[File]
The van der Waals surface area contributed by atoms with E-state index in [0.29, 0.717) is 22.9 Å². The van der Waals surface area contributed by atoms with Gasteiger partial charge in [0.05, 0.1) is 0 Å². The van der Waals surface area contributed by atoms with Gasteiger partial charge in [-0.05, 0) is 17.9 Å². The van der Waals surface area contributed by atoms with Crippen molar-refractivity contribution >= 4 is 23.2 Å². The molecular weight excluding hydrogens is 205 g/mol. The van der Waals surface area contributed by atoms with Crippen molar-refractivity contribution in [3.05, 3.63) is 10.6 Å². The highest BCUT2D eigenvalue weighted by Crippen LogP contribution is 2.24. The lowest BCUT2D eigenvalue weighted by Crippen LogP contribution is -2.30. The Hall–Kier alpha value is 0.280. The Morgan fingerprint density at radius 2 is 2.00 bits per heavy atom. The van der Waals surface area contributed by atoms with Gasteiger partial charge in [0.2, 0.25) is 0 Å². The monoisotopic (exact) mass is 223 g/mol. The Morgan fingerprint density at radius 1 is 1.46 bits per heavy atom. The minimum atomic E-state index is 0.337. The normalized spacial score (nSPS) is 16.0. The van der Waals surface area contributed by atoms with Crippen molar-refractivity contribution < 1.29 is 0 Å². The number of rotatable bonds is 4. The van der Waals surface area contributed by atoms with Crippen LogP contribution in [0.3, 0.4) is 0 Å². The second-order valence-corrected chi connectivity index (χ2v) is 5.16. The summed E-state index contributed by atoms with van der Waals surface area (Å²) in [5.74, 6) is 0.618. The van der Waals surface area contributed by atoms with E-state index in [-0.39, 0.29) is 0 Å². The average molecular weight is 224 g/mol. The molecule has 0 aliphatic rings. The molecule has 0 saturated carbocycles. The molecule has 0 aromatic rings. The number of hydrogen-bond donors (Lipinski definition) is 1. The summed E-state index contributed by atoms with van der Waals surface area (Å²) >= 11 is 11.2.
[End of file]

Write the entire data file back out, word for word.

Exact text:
The van der Waals surface area contributed by atoms with E-state index in [0.29, 0.717) is 22.9 Å². The van der Waals surface area contributed by atoms with Gasteiger partial charge in [0.05, 0.1) is 0 Å². The van der Waals surface area contributed by atoms with Gasteiger partial charge in [-0.05, 0) is 17.9 Å². The van der Waals surface area contributed by atoms with Crippen molar-refractivity contribution >= 4 is 23.2 Å². The molecular weight excluding hydrogens is 205 g/mol. The van der Waals surface area contributed by atoms with Crippen molar-refractivity contribution in [3.05, 3.63) is 10.6 Å². The highest BCUT2D eigenvalue weighted by Crippen LogP contribution is 2.24. The lowest BCUT2D eigenvalue weighted by Crippen LogP contribution is -2.30. The Hall–Kier alpha value is 0.280. The Morgan fingerprint density at radius 2 is 2.00 bits per heavy atom. The van der Waals surface area contributed by atoms with Gasteiger partial charge in [0.2, 0.25) is 0 Å². The monoisotopic (exact) mass is 223 g/mol. The Morgan fingerprint density at radius 1 is 1.46 bits per heavy atom. The minimum atomic E-state index is 0.337. The normalized spacial score (nSPS) is 16.0. The van der Waals surface area contributed by atoms with Crippen molar-refractivity contribution < 1.29 is 0 Å². The number of rotatable bonds is 4. The van der Waals surface area contributed by atoms with Crippen LogP contribution in [0.3, 0.4) is 0 Å². The second-order valence-corrected chi connectivity index (χ2v) is 5.16. The summed E-state index contributed by atoms with van der Waals surface area (Å²) in [5.74, 6) is 0.618. The van der Waals surface area contributed by atoms with E-state index in [-0.39, 0.29) is 0 Å². The average molecular weight is 224 g/mol. The molecule has 0 aliphatic rings. The molecule has 0 saturated carbocycles. The molecule has 0 aromatic rings. The number of hydrogen-bond donors (Lipinski definition) is 1. The summed E-state index contributed by atoms with van der Waals surface area (Å²) >= 11 is 11.2.